16 votes
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Are Don Juan and Haidée both Greek, as this line in the poem seems to suggest?

The word group here has a specific meaning referring to sculpture. From the OED: 1.a. Fine Art. An arrangement of two or more figures or objects forming either a complete design, or a distinct ...
verbose's user avatar
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15 votes
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Meaning of "d-n" in "'T is strange—the Hebrew noun which means 'I am,' the English always used to govern d—n"

This is a very subtle piece of wordplay, so it makes for an excellent question. The meaning, believe it or not, is God, and your answer "damn". This is analysed in An Ingenious Jest in Byron's "Don ...
Rand al'Thor's user avatar
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7 votes
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Meaning of "Where juries cast up what a wife is worth"?

It may refer to the Common Law Tort of ‘criminal conversation’, where ‘conversation’ means ‘sexual intercourse’. Criminal proceedings could be brought by a spouse, usually the husband, against a third ...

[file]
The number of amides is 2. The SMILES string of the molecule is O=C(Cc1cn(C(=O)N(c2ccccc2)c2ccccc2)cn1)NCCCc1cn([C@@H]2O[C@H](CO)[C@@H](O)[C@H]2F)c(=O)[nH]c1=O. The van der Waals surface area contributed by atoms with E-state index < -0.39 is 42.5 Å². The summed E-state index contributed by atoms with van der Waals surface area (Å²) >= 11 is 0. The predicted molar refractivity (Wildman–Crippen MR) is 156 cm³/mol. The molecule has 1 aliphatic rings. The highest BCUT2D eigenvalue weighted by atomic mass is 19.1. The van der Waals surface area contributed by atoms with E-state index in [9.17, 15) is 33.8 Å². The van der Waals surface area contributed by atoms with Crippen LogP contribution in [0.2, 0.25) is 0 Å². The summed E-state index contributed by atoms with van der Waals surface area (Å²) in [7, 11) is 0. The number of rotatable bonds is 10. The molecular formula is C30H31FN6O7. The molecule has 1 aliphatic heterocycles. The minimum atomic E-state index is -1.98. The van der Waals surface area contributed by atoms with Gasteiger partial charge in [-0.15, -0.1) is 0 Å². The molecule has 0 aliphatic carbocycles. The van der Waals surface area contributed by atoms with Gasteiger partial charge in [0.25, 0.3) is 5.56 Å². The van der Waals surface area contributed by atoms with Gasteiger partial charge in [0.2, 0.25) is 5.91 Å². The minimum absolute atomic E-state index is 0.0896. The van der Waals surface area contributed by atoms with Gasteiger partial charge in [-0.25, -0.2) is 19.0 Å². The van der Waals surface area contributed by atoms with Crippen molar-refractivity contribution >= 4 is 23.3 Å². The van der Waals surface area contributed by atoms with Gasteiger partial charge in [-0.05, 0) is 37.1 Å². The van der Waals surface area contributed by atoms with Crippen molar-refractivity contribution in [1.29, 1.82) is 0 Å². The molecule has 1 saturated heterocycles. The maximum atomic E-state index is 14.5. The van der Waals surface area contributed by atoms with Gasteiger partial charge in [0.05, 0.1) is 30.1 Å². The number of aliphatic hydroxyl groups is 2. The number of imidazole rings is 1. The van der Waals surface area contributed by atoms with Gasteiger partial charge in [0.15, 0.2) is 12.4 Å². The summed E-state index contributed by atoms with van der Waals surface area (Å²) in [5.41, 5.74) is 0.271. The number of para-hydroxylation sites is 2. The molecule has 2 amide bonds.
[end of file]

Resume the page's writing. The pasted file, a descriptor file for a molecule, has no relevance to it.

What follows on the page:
Spagirl's user avatar
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6 votes
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Why is a cuckolded husband "fit for heaven" in Byron's Don Juan?

I don't know how it originated, but the idea that cuckolds go to heaven is apparently an old English proverb/saying, not one that was invented by Byron. A Dictionary of Sexual Language and Imagery in ...
sumelic's user avatar
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5 votes
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Meaning of "all game and bottom" in Byron's "Don Juan"

My OED (1st edition) gives under sense 14 for "bottom" the following: Physical resources, 'staying power', power of endurance; said esp. of pugilists, wrestlers, race-horses, etc. It gives five ...
kimchi lover's user avatar
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5 votes
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Meaning of "Was given to her favorite, and now bore his" in Byron's Don Juan

I think it means that Catherine's barouche, which bore her crest on her trip to the Crimea in 1787, was now Don Juan's and bore his crest. (The classical name of the Crimea was Tauris, which was ...
kimchi lover's user avatar
  • 4,170
5 votes

Why was John Keats called a poet “who was kill’d off by one critique”?

Shelley wrote, in his preface to Adonais: An Elegy on the Death of John Keats, that the critique directed against Keats's poem Endymion was enough to bring about his sudden death at the age of 25: ...
Rand al'Thor's user avatar
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4 votes